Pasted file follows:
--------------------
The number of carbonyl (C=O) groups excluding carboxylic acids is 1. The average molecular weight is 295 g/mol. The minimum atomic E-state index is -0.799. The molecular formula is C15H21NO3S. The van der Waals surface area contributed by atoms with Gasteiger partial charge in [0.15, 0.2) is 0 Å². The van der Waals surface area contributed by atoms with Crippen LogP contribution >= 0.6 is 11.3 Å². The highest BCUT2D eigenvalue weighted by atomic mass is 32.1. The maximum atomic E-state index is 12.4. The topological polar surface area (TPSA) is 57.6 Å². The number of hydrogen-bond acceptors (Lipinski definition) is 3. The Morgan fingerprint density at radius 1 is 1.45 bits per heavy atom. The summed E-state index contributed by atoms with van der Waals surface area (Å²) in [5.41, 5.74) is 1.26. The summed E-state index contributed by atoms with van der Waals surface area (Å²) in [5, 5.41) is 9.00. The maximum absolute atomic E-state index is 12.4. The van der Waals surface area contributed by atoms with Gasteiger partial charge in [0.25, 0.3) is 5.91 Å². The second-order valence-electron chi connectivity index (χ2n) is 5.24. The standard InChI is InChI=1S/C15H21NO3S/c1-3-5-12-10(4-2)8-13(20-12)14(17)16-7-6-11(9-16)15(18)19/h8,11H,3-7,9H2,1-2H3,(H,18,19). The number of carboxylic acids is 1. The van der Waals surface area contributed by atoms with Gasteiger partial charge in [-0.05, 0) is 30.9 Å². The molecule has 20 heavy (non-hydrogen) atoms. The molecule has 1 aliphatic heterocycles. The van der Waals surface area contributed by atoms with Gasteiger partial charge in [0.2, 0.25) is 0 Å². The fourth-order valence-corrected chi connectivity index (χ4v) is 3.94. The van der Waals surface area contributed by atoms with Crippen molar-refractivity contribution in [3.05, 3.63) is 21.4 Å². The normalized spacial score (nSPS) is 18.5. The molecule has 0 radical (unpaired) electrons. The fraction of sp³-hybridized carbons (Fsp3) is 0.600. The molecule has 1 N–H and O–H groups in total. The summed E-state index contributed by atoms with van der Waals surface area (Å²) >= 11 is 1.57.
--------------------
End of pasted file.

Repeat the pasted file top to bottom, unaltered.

The number of carbonyl (C=O) groups excluding carboxylic acids is 1. The average molecular weight is 295 g/mol. The minimum atomic E-state index is -0.799. The molecular formula is C15H21NO3S. The van der Waals surface area contributed by atoms with Gasteiger partial charge in [0.15, 0.2) is 0 Å². The van der Waals surface area contributed by atoms with Crippen LogP contribution >= 0.6 is 11.3 Å². The highest BCUT2D eigenvalue weighted by atomic mass is 32.1. The maximum atomic E-state index is 12.4. The topological polar surface area (TPSA) is 57.6 Å². The number of hydrogen-bond acceptors (Lipinski definition) is 3. The Morgan fingerprint density at radius 1 is 1.45 bits per heavy atom. The summed E-state index contributed by atoms with van der Waals surface area (Å²) in [5.41, 5.74) is 1.26. The summed E-state index contributed by atoms with van der Waals surface area (Å²) in [5, 5.41) is 9.00. The maximum absolute atomic E-state index is 12.4. The van der Waals surface area contributed by atoms with Gasteiger partial charge in [0.25, 0.3) is 5.91 Å². The second-order valence-electron chi connectivity index (χ2n) is 5.24. The standard InChI is InChI=1S/C15H21NO3S/c1-3-5-12-10(4-2)8-13(20-12)14(17)16-7-6-11(9-16)15(18)19/h8,11H,3-7,9H2,1-2H3,(H,18,19). The number of carboxylic acids is 1. The van der Waals surface area contributed by atoms with Gasteiger partial charge in [-0.05, 0) is 30.9 Å². The molecule has 20 heavy (non-hydrogen) atoms. The molecule has 1 aliphatic heterocycles. The van der Waals surface area contributed by atoms with Gasteiger partial charge in [0.2, 0.25) is 0 Å². The fourth-order valence-corrected chi connectivity index (χ4v) is 3.94. The van der Waals surface area contributed by atoms with Crippen molar-refractivity contribution in [3.05, 3.63) is 21.4 Å². The normalized spacial score (nSPS) is 18.5. The molecule has 0 radical (unpaired) electrons. The fraction of sp³-hybridized carbons (Fsp3) is 0.600. The molecule has 1 N–H and O–H groups in total. The summed E-state index contributed by atoms with van der Waals surface area (Å²) >= 11 is 1.57.